5. No one knows how to bend the rules

Zoila Lopez from Miami, Fl, looks at the Ford Excursion
Zoila Lopez from Miami, Florida looks at a Ford Excursion at a local used car dealership | Joe Raedle/Getty Images

Most people have more wiggle room when it comes to negotiating a transaction than they think, and the odds are typically in their favor if they know that the vehicle in question is sound. Always remember that there are certain times of the year that are prone to being the best and worst times to buy a car, and use the competition’s offerings across the street as a bargaining angle.

6. No free time in the open air market

car dealership
Low pricing and ballons at a Ford dealership in California | Gabriel Bouys/Getty Images

In high-pressure sales environments it can often be difficult to get a break from the employee in front of you. So when buying a new car, stepping back in order to collect your thoughts or have a quick conversation with your significant other should be mandatory, especially when the salesperson seems a bit pushy. Remember, these guys are on your time, and having an excuse to recoup and re-evaluate your options should always be a step in the buying process.

7. Overpriced limited edition models

LED headlamps and running lights make the nose of the $90,000 2016 Lexus GS F even more intimidating
LED headlamps and running lights make the nose of the $90,000 2016 Lexus GS F even more intimidating | Micah Wright/Autos Cheat Sheet

While getting ripped off by a jackwagon who sold you a used car with bad ring landings certainly sucks, getting fleeced over a brand-new, limited edition sports car is an absolute abomination. Just because it’s a special version of something and has a full performance package attached to it doesn’t mean that dealerships have the right to overcharge. Shop around, do your research, and don’t hesitate to haggle, because while vehicles like the all-new Ford Raptor will retain a premium, getting an outgoing generation of something special will often expose some extraordinary deals.

8. Restrictive warranties and felonious financing

A Honda dealership readies for another day of handling car buyers and servicing vehicles
A Honda dealership readies for another day of handling car buyers and servicing vehicles | Honda East via Facebook

Having a warranty that covers your car bumper-to-bumper may sound like a blessing, and most times it is, especially since the staggering number of moving components and technologies on modern automobiles have created a slew of new weak points. But be sure to read the fine print, because if that truck is covered only if you keep stock wheels and tires on the chassis and you live on a farm that often requires all-terrain tires during the rainy season, that coverage could disappear quick.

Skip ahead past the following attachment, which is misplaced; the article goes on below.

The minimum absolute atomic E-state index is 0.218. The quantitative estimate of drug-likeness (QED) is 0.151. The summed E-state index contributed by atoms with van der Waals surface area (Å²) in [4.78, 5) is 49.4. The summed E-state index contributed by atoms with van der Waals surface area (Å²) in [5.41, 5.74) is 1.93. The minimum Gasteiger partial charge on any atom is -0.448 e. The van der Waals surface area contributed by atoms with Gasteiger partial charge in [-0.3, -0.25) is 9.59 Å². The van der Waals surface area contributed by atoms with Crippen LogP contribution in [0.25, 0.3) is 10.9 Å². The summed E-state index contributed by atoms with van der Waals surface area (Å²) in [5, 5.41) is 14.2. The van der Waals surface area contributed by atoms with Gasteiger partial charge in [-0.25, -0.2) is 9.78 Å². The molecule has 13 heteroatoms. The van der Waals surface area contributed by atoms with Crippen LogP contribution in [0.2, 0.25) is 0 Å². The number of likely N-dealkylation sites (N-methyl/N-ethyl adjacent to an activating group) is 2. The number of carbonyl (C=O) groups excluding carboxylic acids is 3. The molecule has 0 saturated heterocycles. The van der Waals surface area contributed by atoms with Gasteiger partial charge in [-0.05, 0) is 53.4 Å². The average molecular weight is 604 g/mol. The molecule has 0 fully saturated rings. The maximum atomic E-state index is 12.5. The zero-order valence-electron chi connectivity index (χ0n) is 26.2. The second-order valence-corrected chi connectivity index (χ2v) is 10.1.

Then there is the issue with the financing department, which has its own agenda, especially since high interest rates on financing a vehicle mean big money for the lender. Don’t get tricked into thinking that the dealership is your only financing option, and do some research to find out in advance whether a bank loan or a third party lender has better rates.

9. Ignorant salespeople

A man shows the inner workings of a Honda touchscreen infotainment display in the all-new Ridgeline
A man shows the inner workings of a Honda touchscreen infotainment display in the all-new Ridgeline | Honda East via Facebook

The heading says it all. Often car shoppers are left alone with a person who doesn’t know or doesn’t care about the cars they are selling, and only want your money. When it begins to appear that you know more about the vehicle in question than they do, it might be time to ask for another employee, or simply head over to the next car lot in search of intelligent life and a better deal. 

10. They never have what you really want

A group of performance Chevrolet products on display at a local car dealership
A group of performance Chevrolet products on display at a local car dealership | Jake Sweeney Chevrolet via Facebook

This problem usually has less to do with the dealership itself and more about customer preference. If a particular location has historically done well with high performance sports cars, but can’t give away plug-in hybrids, chances are they won’t stock much of the slower selling platform. That makes sense, but take the case of electric cars for instance: Poor manufacturer allocation has created a dearth of in-demand vehicles at dealer showrooms. The problem doesn’t end at EVs; since dealers can’t stock every variation of every vehicle, finding the car that you truly want can be a chore.